Vietnam vet’s missing medal found roughly 2,000 miles away
By DOUG SAUNDERS | San Bernardino County Sun, Calif. | Published: February 13, 2016
HESPERIA, Calif. (Tribune News Service) — After stepping on a land mine while seeking out the enemy in the Chu Pong and the Ia Drang Valley during the Vietnam War, Spc. Craig Hampton, now 70, was awarded this nation’s oldest medal, the Purple Heart.
After having a major stroke three years ago, he was forced to live in a home where he could get care and that medal along with other things disappeared.
Thanks to the watchful eye of a property clerk at the Madison Police Department in Wisconsin and the perseverance of a stubborn detective the medal that Hampton thought would never be found was returned Friday.
As the wheelchair-bound combat veteran was presented with his medal, he told the media present that he was amazed it was found so far away.
“I don’t know how it ended up there,” he said. “But I’m thankful these wonderful people found it.”
From February 1966 to January 1969, Hampton served with Company B, 1st Battalion, 7th Cavalry Regiment, 1st Cavalry Division during Operation Paul Revere IV. This same operation was the focal point of the Mel Gibson film “We Were Soldiers.”
His unit’s primary mission was to execute extensive search and destroy missions in the area as well as the Cambodian border.
It was during this mission that Hampton stepped in a creek right on top of a land mine.
“I had no idea I was going to get it that day,” he said. “We were on patrol and I slipped into a creek and boom.”
It would take time, but Hampton would keep his leg until later in life when an accident claimed the same leg. When he became a civilian again, he would go on to own a carpet-laying business before retiring five years ago.
After suffering a stroke in 2012, Hampton lived in a home where he says the caretakers were abusing him and other veterans living there.
“They would use my ATM card to purchase things for themselves and they stole checks from the others and cashed them, keeping the money,” he said. “That’s the last time I saw my medal.”
Eventually, law enforcement intervened and an ongoing investigation is being conducted by the San Bernardino County Sheriff’s Department.
“Sheriff’s deputies came to the house and started to investigate the thefts,” Hampton said. “That’s when they brought me here.”
Hampton, who’s now living in the care of a new family is happy and safe, was thrilled to get a call from Purple Hearts Reunited saying his medal had been found.
Madison Detective Michael Brennan and the founder of Purple Hearts Reunited, U.S. Army Capt. Zachariah Fike, trekked thousands of miles to return the medal to Hampton.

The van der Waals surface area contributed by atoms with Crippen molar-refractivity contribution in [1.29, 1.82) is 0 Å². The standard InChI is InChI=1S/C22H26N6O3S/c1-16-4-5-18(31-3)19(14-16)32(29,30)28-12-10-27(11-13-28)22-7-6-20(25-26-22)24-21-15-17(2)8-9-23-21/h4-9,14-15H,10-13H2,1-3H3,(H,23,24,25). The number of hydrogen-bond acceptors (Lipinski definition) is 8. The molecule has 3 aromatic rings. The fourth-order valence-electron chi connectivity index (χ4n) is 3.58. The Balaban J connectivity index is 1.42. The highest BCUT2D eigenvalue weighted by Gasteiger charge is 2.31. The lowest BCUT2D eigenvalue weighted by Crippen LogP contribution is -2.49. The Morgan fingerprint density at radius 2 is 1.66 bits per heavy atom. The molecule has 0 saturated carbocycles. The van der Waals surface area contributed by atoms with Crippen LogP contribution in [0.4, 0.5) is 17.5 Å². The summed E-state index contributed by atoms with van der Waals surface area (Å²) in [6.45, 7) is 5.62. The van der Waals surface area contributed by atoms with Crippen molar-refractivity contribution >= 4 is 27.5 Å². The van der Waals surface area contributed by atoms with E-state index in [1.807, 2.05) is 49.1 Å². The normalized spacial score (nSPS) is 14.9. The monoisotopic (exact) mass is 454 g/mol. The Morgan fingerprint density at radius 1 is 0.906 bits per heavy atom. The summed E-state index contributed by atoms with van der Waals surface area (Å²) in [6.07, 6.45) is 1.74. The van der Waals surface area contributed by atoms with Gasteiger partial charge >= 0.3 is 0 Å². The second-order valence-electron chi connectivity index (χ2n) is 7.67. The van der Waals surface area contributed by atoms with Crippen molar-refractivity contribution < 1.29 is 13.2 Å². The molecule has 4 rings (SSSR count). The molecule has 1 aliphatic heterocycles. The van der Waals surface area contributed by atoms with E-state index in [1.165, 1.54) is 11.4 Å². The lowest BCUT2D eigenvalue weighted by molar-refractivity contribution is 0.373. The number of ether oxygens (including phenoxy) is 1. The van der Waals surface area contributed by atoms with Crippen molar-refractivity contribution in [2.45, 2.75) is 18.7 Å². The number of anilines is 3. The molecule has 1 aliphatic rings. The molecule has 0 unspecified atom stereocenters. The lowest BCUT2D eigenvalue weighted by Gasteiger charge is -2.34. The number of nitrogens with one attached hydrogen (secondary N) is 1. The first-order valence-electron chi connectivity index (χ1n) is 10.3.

“As a veteran myself and the father of a veteran, I was honored to travel here to return his Purple Heart,” Brennan said. “This was very rewarding for me. This needed to be done, and there was no way I was just going to mail it back to him.”
In full dress uniforms, Fike and Brennan returned the medal to Hampton, but this time it was encased with other medals he had earned while serving his country.
Encased with his Purple Heart was the National Defense Service Medal, Vietnam Service Medal with two Bronze Service Stars, Vietnam Campaign Medal with 1960 Device, Republic of Vietnam Cross of Gallantry with Palm Unit Citation. During his military service, he also earned the Good Conduct Medal and the coveted Combat Infantry Badge.
“This is wonderful,” Hampton said. “I’m at a loss of words.”
The medal was found on Jan. 19 affixed to an abandoned backpack in Madison.
Brennan said he tracked down the owner of the backpack who told him several lies as how he ended up with this medal. He eventually said he was a transient and he found it while walking along the road in Hesperia and picked it up.
Purple Hearts Reunited, a nonprofit foundation that returns medals of valor to veterans or their families in order to honor the sacrifice made to the nation, has returned medals and artifacts to over 200 families and museums.
“I do this on my own time,” Fike said. “It’s something that needs to happen. Our veterans sacrifice even after they leave military service. It’s our duty to honor them here and now.”
©2016 the San Bernardino County Sun (San Bernardino, Calif.)
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